“The endocannabinoid system (ECS) plays a crucial role in numerous physiological processes in the central and peripheral nervous systems. In the gastrointestinal (GI) tract, selective cannabinoid (CB) receptor agonists exert potent inhibitory actions on motility and pain signalling. In the present study, we used mouse models of diarrhea, hypermotility, and abdominal pain to examine whether a novel synthetic CB1 receptor agonist AM9405 [(2-(2,6-dihydroxy-4-(2-methyloctan-2-yl)phenyl)-1,3-dimethyl-1H-benzo[d]imidazol-3-ium bromide); also known as GAT379] exhibits effects of potential therapeutic relevance. AM9405 significantly slowed mouse intestinal motility in physiological conditions. Moreover, AM9405 reversed hypermotility and reduced pain in mouse models mimicking symptoms of functional GI disorders, such as stress-induced diarrhoea and writhing test. Interestingly, some of the effects of AM9405 were blocked by a 5-HT3 antagonist suggesting interaction with 5-HT3 receptors. In our study we show that combining CB1 agonism with 5-HT3 agonism may alter physiological functions and experimental pathophysiologies in a manner that make such compounds promising drugs for the future treatment of functional GI disorders.”
“Cannabis sp and their products (marijuana, hashish…), in addition to their recreational, industrial and other uses, have a long history for their use as a remedy for symptoms related with gastrointestinal diseases.
After many reports suggesting these beneficial effects, it was not surprising to discover that the gastrointestinal tract expresses endogenous cannabinoids, their receptors, and enzymes for their synthesis and degradation, comprising the so-called endocannabinoid system.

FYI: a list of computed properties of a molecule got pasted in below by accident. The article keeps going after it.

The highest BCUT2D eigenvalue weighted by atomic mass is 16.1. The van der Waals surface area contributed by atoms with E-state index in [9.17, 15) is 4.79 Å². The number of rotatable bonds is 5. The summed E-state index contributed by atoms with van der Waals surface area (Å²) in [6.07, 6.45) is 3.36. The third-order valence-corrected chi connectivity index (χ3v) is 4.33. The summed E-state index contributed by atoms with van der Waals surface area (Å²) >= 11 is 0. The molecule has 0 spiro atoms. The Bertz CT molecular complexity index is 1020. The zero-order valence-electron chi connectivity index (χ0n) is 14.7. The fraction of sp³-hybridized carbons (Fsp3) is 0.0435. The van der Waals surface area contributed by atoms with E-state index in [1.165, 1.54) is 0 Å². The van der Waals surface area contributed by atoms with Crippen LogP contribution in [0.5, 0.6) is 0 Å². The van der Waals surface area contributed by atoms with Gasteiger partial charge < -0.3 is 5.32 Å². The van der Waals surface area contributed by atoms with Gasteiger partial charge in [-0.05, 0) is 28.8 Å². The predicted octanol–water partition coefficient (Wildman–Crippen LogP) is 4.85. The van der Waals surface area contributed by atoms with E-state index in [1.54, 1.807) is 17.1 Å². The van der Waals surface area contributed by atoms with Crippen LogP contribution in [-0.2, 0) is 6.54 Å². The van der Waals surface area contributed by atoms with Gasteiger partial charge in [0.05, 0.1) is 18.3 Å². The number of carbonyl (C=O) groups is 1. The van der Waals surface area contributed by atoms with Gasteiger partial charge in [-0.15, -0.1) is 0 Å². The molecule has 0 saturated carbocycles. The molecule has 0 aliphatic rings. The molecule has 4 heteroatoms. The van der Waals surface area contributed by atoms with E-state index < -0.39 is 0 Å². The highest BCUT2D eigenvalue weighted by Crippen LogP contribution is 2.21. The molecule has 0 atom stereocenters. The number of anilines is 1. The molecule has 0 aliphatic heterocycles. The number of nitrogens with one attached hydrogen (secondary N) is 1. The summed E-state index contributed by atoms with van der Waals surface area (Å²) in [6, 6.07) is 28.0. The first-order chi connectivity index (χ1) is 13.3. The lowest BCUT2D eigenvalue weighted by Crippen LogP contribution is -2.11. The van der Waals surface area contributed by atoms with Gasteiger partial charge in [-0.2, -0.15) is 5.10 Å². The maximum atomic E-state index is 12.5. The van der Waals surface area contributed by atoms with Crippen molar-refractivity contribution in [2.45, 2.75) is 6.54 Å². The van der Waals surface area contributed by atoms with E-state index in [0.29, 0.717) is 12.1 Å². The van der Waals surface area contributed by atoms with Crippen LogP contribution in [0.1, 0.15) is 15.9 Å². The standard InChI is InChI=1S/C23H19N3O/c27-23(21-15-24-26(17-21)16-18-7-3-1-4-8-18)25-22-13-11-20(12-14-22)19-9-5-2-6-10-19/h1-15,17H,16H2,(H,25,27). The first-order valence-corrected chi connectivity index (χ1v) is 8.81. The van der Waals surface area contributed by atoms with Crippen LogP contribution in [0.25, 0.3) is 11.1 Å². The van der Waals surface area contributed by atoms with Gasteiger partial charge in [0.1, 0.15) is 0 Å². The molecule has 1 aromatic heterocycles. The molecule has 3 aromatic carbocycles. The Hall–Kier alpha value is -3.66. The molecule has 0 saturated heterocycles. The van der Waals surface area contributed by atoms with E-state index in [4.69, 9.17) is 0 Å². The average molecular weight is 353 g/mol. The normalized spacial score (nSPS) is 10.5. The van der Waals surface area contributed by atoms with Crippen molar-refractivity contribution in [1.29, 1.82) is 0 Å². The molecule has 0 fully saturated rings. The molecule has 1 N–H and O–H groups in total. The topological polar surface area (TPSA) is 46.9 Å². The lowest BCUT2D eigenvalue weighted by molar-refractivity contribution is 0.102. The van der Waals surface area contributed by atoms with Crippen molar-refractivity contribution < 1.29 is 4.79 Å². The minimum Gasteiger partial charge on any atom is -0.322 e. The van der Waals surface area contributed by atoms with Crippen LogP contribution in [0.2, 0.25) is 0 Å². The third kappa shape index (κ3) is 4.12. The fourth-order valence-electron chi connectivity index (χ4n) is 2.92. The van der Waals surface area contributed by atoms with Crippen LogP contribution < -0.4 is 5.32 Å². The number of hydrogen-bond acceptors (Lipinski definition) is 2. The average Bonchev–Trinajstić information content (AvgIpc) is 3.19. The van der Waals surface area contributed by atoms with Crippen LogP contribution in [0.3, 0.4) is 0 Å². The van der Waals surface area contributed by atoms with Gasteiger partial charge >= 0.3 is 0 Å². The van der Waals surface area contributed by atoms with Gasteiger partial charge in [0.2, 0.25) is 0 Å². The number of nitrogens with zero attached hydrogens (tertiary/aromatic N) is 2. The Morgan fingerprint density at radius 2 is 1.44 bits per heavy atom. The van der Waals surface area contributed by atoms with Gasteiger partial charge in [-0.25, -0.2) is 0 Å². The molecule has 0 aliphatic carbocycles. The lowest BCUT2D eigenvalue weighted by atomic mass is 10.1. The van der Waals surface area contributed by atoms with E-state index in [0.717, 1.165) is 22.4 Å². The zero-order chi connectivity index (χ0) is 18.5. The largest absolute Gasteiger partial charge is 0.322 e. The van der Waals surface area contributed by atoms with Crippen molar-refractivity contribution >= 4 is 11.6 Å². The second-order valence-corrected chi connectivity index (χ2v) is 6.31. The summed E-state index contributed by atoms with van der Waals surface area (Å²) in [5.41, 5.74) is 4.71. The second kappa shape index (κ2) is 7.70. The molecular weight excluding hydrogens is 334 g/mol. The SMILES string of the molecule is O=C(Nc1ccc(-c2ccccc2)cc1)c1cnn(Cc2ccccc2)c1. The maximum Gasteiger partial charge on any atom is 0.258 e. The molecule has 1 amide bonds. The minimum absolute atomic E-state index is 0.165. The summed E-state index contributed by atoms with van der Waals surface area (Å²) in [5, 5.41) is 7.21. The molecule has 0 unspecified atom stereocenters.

This system participates in the control of tissue homeostasis and important intestinal functions like motor and sensory activity, nausea, emesis, the maintenance of the epithelial barrier integrity, and the correct cellular microenvironment. Thus, different cannabinoid-related pharmacological agents may be useful to treat the main digestive pathologies.
To name a few examples, in irritable bowel syndrome they may normalize dysmotility and reduce pain, in inflammatory bowel disease they may decrease inflammation, and in colorectal cancer, apart from alleviating some symptoms, they may play a role in the regulation of the cell niche.
This review summarizes the main recent findings on the role of cannabinoid receptors, their synthetic or natural ligands and their metabolizing enzymes in normal gastrointestinal function and in disorders including irritable bowel syndrome, inflammatory bowel disease, colon cancer and gastrointestinal chemotherapy-induced adverse effects (nausea/vomiting, constipation, diarrhea).”
“Clostridium difficile toxin A is responsible for colonic damage observed in infected patients.